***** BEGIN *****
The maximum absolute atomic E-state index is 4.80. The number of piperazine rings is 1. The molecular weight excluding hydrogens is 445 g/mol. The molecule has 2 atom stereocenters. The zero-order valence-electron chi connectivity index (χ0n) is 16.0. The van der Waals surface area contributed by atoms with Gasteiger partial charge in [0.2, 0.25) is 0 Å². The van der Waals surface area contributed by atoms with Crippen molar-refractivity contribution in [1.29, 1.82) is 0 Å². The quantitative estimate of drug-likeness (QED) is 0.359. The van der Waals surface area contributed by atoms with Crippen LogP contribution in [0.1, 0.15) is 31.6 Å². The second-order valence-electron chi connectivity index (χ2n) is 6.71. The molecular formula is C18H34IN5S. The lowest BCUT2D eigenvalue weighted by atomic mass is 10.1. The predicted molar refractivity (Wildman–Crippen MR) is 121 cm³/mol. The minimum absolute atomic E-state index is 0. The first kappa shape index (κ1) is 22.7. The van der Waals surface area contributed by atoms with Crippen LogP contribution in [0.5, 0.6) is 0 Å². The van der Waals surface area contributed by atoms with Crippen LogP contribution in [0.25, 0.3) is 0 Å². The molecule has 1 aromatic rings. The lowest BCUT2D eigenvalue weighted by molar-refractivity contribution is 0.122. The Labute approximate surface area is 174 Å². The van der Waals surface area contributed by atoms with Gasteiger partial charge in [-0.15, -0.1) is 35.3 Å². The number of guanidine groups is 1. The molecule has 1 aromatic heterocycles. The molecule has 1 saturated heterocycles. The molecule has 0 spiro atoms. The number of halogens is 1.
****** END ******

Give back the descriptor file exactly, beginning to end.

The maximum absolute atomic E-state index is 4.80. The number of piperazine rings is 1. The molecular weight excluding hydrogens is 445 g/mol. The molecule has 2 atom stereocenters. The zero-order valence-electron chi connectivity index (χ0n) is 16.0. The van der Waals surface area contributed by atoms with Gasteiger partial charge in [0.2, 0.25) is 0 Å². The van der Waals surface area contributed by atoms with Crippen molar-refractivity contribution in [1.29, 1.82) is 0 Å². The quantitative estimate of drug-likeness (QED) is 0.359. The van der Waals surface area contributed by atoms with Crippen LogP contribution in [0.1, 0.15) is 31.6 Å². The second-order valence-electron chi connectivity index (χ2n) is 6.71. The molecular formula is C18H34IN5S. The lowest BCUT2D eigenvalue weighted by atomic mass is 10.1. The predicted molar refractivity (Wildman–Crippen MR) is 121 cm³/mol. The minimum absolute atomic E-state index is 0. The first kappa shape index (κ1) is 22.7. The van der Waals surface area contributed by atoms with Crippen LogP contribution in [0.5, 0.6) is 0 Å². The van der Waals surface area contributed by atoms with Crippen LogP contribution in [0.25, 0.3) is 0 Å². The molecule has 1 aromatic rings. The lowest BCUT2D eigenvalue weighted by molar-refractivity contribution is 0.122. The Labute approximate surface area is 174 Å². The van der Waals surface area contributed by atoms with Gasteiger partial charge in [-0.15, -0.1) is 35.3 Å². The number of guanidine groups is 1. The molecule has 1 aromatic heterocycles. The molecule has 1 saturated heterocycles. The molecule has 0 spiro atoms. The number of halogens is 1.